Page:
I was involved very tangentially in this project -- I helped to work on data for PERI that USA Today used. I'm impressed by what USA Today did with it; it's better than the usual environmental toxics story. What PERI did was a bit complicated to explain, but I'll make the attempt -- there's a database, TRI, in which large industrial sources report their toxic pollution. A project within EPA, RSEI, takes the reported pounds of air pollution from each facility and runs an air model to see where the chemicals are going, geographically. They can then use Census data to see how many people live in each area affected by the pollution. They add all of this up into an overall risk screening score for each facility. PERI realized that these data could be obtained for each location on the ground, instead of being all added up to a single score for each facility. That lets you find the contribution of each polluter to a particular place where people live. (Or, in this case, where a school is.)

I only wish that I had the resources that USA Today does; their database-backed Web site is significantly more polished and user-friendly than I can generally make mine in the time that I have available to work on them. Learning how to embed databases into Google Maps is something I'm going to have to pick up. But there is one map graphic they created that I particularly wanted to call attention to: this -- or as a screenshot rather than an interactive map, so that I can show it here, the map below.

Compare this with the map of electric power generation by fuel source that I copied from eGRID for this earlier post. Or, for that matter, compare it with Joel Garreau's division of North America into "nine nations":

Industrial pollution near schools seems to be heavily concentrated in the areas of the country that Garreau refers to as Dixie and the Foundry. That's surprising, in some ways. Other places such as California certainly have industrial pollution too, but perhaps it's more spread out, or further away from city centers. Of course, this particular pollution map doesn't include non-point sources such as cars -- Los Angeles' smog problem gives it much worse overall air quality throughout its region than the vast majority of point-source-polluted sites. And this map doesn't include all sorts of other sources. But it's an example of how pollution is largely affected by regional patterns of development. If you were mapping environmental damage from mining waste, you'd get a different region of the U.S. highlighted -- national solutions to these problems often come down to regional politics.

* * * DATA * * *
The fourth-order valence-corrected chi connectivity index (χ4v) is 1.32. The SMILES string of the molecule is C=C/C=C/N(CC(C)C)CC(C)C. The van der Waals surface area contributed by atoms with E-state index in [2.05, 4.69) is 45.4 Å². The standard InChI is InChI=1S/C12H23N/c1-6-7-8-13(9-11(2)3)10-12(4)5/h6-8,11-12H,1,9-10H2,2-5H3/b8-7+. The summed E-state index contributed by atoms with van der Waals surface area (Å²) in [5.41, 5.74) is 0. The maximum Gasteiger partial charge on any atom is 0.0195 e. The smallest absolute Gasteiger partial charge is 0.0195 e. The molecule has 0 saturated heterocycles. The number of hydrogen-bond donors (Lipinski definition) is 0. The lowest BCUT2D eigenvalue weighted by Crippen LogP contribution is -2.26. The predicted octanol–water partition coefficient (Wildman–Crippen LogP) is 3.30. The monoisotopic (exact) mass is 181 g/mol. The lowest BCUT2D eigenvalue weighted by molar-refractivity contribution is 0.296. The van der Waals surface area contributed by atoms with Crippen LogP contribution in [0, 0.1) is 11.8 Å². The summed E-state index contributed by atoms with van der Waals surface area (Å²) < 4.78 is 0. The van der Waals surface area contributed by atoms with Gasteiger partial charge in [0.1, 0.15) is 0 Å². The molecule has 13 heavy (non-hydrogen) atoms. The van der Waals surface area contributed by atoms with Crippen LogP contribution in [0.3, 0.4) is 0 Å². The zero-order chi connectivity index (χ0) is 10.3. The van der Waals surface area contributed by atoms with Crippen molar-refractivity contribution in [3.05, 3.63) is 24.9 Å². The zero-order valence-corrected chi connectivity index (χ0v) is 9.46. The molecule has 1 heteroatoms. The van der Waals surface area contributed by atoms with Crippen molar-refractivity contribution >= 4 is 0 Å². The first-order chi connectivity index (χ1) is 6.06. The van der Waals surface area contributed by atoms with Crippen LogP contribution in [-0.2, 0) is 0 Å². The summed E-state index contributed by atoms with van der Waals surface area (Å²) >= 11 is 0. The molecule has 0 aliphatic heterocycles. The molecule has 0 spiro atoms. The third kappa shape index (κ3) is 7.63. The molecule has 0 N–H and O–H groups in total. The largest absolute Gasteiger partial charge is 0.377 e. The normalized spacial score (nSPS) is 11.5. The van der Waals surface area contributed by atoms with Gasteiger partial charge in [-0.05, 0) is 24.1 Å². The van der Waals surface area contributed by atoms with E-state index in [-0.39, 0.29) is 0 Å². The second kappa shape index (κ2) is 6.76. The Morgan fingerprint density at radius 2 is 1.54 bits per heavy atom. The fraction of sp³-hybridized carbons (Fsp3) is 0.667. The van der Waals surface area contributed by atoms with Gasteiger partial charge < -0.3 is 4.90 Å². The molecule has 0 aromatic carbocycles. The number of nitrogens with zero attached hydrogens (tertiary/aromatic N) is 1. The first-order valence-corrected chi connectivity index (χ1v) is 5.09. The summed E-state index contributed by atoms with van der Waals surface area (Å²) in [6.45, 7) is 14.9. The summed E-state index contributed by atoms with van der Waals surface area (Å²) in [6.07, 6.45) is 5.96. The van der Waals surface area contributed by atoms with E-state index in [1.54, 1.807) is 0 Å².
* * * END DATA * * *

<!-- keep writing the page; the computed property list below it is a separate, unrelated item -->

...Read more

Wednesday, December 3, 2008

Deciding right now

"The incoming administration is deciding right now how ambitious they can be on climate and energy policy."

That's the first line in a mass Email sent out by Repower America (a good organization that you should sign up as a supporter of if you're in the U.S.). That's pretty much what I'd expected. Somewhere in the background some transition team plus Congressional staff is putting together what may become policy for the next few years. It's probably going to be cap-and-trade, since that's what Obama has said. That's highly preferable to nothing, but it's not really an infrastructure-replacement plan (like Repower America's). The acid rain program has cap-and-trade, and they have for their latest year of data 40% more pollution permits than they have pollution. In other words, the program is currently doing nothing -- people put better scrubbers on their electric power plants because of Clean Air Act requirements, easily reduced their pollution to below what the cap requires, and the neoliberal trading scheme is just sitting there, giving people a nice glow of faith in the market or something.